The classification consists of three levels for the properties worthy of being included: Premier grand cru classé A, Premier grand cru classé B, and Grand cru classé. But in order to further complicate life, there are two levels built into the Saint-Émilion appellation itself: Saint-Émilion Grand Cru and Saint-Émilion. Do note that the “Grand Cru” designation here is a part of the name of the appellation, and not a part of the classification. So in Saint-Émilion, the key term is “classé”, and not “grand cru”. If the label says Saint-Émilion Grand Cru, without any mention of “classé”, the wine is not a “cru classé” but only an unclassified property in a certain part of the appellation. The fact is that only a smaller part of the Saint-Émilion appellation doesn’t qualify as Grand Cru. In sumary, five levels exist if we add the two levels of the appellation to the three levels of the classification. From top to bottom:

  • Saint-Émilion Premier Grand Cru Classé A (“1A”) – since old, Ausone and Cheval Blanc are at this level, and since 2012 the list also includes Château l’Angélus and Château Pavie.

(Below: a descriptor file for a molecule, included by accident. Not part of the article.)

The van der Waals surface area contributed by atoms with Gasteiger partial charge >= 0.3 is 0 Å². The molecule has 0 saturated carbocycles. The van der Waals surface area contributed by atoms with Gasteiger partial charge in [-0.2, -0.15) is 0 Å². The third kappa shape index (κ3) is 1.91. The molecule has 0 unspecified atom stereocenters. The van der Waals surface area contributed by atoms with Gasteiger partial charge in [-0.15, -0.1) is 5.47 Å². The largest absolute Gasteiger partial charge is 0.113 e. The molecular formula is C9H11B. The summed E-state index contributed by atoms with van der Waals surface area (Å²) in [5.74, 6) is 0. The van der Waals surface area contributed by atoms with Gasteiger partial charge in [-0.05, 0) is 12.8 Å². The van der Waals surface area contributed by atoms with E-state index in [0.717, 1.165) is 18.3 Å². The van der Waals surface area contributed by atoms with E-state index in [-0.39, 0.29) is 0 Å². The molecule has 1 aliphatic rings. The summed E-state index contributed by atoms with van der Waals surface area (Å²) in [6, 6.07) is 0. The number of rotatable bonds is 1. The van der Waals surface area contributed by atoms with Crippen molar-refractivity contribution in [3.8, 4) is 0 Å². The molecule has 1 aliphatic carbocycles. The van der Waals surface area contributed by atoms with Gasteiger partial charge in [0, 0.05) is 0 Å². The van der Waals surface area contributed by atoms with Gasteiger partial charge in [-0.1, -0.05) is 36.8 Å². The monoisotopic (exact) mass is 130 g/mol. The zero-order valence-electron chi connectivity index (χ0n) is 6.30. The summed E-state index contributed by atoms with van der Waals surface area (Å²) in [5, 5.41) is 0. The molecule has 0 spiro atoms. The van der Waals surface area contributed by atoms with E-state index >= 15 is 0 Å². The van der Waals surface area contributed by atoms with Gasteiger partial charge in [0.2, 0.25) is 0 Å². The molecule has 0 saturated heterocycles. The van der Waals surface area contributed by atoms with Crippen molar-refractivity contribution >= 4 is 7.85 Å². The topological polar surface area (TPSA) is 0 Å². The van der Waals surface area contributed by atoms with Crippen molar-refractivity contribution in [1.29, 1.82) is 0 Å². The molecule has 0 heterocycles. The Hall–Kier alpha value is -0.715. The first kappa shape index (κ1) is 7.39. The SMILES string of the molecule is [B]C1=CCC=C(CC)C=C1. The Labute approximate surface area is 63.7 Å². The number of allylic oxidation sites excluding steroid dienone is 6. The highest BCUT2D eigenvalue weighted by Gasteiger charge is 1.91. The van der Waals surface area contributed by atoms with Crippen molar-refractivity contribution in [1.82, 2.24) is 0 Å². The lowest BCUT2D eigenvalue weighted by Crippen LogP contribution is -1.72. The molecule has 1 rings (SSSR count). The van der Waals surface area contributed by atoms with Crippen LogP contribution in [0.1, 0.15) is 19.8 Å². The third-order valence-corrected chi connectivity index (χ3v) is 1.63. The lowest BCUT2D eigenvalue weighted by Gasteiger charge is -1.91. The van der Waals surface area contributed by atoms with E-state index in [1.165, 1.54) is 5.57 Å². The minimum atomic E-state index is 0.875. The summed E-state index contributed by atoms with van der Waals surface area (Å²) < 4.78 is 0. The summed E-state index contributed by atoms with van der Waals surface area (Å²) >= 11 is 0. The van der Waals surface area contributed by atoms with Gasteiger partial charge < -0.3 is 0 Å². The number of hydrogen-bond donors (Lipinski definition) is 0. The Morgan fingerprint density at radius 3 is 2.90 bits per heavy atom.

• Saint-Émilion Premier Grand Cru Classé B (“1B”) – currently 14 properties including Pavie Macquin. The label will often specify the wine to be a “Premier Grand Cru Classé” without mentioning the “B”.
  • Saint-Émilion Grand Cru Classé  – currently 63 properties including Pavie Decesse. The lowest level that is part of the classification. Note that the term “Classé” is part of the designation and always is included on the label! Not to be confused with the level below.
  • Saint-Émilion Grand Cru. Unclassified properties from the better part of the Saint-Émilion appellation. Note the absence of “Classé” in the designation! Not to be confused with the level above.
  • Saint-Émilion. Unclassified properties from the less good part of the Saint-Émilion appellation.

At the time of reclassification, the properties have to send in the last 10 vintages for evaluation, and 15 vintages if they want to be considered for the highest levels. This means that those who do a makeover from a modest starting level will have to wait a while before they will be elevated to a higher level.

Swedish version here.

This entry was posted in 2009, Bordeaux, Merlot, Sémillon, Wine classification. Bookmark the permalink.